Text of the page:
Category: Automation and High-Throughput Technologies
Affinity of a therapeutic molecule binding to a target protein is one of the primary characteristics that delimits therapeutic potency in vivo and in vitro. It is critical to develop robust and reliable methods to study binding kinetics and equilibrium of therapeutic candidates to protein targets resident or associated with the cell membrane given their preponderance as therapeutic drug targets. Unlike soluble proteins with well-defined protein concentration values, membrane protein expression is often heterogeneous and sensitive to culture conditions for the expressing cells. In addition to unknown membrane protein concentration, therapeutic protein binding to targets located on the cell surface can induce target internalization and/or signaling. Target mediated activities can concomitantly affect the concentration of antibody/antigen complex that is measured in cell binding assays for affinity determinations. To overcome some of these difficulties, we established an automated cell membrane equilibrium binding assay platform with integration of FACS and KinExA systems. Automation enabled sample preparation of four candidate therapeutic molecules for determination of their solution equilibrium affinity for the same target simultaneously. FACS analysis measures target protein density on the cell surface prior to membrane preparation, while KinExA quantifies free antibody concentration at equilibrium of antibody binding with cell membrane for Kd determination. This presentation describes the development, application, and automation of solution based, label free binding analysis for membrane proteins, such as CD20, resident in their natural environments.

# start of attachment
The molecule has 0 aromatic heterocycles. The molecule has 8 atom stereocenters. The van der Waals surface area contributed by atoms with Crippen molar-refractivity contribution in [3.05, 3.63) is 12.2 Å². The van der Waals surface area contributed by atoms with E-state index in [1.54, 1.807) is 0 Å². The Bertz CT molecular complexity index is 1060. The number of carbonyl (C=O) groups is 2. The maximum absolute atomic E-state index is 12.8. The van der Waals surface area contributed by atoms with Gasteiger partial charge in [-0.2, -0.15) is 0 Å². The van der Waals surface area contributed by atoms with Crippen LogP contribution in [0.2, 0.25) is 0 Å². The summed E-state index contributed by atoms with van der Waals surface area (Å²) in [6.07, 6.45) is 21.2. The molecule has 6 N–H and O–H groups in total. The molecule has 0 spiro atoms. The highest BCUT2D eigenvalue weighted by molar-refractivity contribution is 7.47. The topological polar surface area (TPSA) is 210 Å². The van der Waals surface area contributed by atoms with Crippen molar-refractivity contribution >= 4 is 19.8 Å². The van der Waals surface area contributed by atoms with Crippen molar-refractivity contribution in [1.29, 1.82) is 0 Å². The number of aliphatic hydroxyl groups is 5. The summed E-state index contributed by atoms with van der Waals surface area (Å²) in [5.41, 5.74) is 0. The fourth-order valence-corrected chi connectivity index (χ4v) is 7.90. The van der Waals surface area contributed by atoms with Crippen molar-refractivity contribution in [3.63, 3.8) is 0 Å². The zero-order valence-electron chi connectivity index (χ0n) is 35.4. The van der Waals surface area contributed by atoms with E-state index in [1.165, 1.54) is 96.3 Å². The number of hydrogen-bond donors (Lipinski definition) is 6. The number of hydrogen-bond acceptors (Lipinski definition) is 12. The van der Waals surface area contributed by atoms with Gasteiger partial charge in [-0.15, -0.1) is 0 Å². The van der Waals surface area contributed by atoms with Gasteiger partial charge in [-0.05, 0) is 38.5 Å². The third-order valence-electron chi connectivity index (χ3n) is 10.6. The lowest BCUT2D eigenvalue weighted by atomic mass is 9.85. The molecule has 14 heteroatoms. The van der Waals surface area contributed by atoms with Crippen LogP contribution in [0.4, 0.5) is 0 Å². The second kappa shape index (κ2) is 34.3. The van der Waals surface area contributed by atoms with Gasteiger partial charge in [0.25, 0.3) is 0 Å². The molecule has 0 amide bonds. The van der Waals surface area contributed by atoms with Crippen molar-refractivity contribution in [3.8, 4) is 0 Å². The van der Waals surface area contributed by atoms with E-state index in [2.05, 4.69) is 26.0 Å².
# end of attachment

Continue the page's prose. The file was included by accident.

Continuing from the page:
Qing Chen– Principal Scientist, Amgen, Oxnard, CA
Joined Amgen in 1998, I have obtained deep understanding of protein therapeutic discovery and development through participation and leading of various research projects. I led cross functional teams to advance 3 projects achieving PST status (AMG 777, AMG 434, and AMG 842). With expertise in binding kinetic/equilibrium analysis, I established Biomolecular Interaction Analysis (BMI) platform to study protein-protein interactions using complementary Biochemical and Biophysical technologies, such as SPR, BLI, and KinExA. Leading BMI groups at ATO (2000 – current) and AWA (2011-2014), I have supported advancement of almost all large molecule programs from ST/PT to RPT and PST. I was also involved in development, regulatory filing and IP protection of molecules, such as Prolia/Xgeva, Vectibix, Repatha, Romosozumab, AMG 334, and Biosimilars.